National Geographic : 1999 Sep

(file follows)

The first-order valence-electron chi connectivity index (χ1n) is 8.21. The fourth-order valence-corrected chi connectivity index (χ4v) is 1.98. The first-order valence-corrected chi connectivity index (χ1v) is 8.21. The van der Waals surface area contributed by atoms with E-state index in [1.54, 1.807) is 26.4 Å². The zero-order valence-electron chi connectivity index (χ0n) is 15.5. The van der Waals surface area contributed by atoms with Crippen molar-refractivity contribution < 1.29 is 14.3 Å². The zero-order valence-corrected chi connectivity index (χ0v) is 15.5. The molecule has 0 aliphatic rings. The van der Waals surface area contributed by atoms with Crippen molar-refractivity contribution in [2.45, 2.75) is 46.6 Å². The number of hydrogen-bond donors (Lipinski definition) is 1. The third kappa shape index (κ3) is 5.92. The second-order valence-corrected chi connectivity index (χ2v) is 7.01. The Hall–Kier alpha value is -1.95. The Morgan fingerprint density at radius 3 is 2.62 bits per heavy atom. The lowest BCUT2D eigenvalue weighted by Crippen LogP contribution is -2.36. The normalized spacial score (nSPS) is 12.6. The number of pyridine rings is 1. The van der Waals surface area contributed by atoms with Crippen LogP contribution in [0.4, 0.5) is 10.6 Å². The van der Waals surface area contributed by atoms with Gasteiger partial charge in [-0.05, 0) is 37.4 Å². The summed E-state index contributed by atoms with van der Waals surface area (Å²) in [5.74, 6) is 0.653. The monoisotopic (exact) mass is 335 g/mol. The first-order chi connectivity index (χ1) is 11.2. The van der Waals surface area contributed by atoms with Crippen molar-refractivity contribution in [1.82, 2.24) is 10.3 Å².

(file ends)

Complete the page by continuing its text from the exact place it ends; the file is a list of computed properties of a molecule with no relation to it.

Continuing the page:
iamaictemmirwrr 1931 May 27: Fi cc the stratos Protected by t crash ets that doubled as seats, Paul Kipfer, left, d Aug ccardbecome the first to reach the str phe ssurized cabin. On the morning of their ac gsburg, Germany, as they wait for workme heir balloon's ropes, Piccard and Kipfer are su realize they are already aloft. "They had let us nd forgotten to tell us anything about it," Piccar ports in the March 1933 NATIONAL GEOGRAPHI. The t o rise almost ten miles during their flight. "The sky is beautiful up thee-almost black," Piccard writes. "It is bluish puple-a deep violetshade ten times darker th earth, but it still is noquite dark enough to see ars." CLOCKWISEFROMFARLEFT:THEROMANCEOFBALLOONING;CORBIS BETTMANN;© ALBERTBONNIERAND HEARSTENTERPRISES;ARTBYTOM LOVELL;RICHARDH. STEWART;AP/WORLDWIDEPHOTOS 1934 July 28: Close call on Explorer I As the gondola of Explorer I plummets, Maj. William E. Kepner pushes Capt. Albert W. Stevens clear of the hatch, allowing both to parachute to the ground with Capt. Orvil A. Anderson, seen in the background of this paint ing for NATIONAL GEOGRAPHIC. Their balloon had ripped after reaching 60,613 feet, or 11 miles.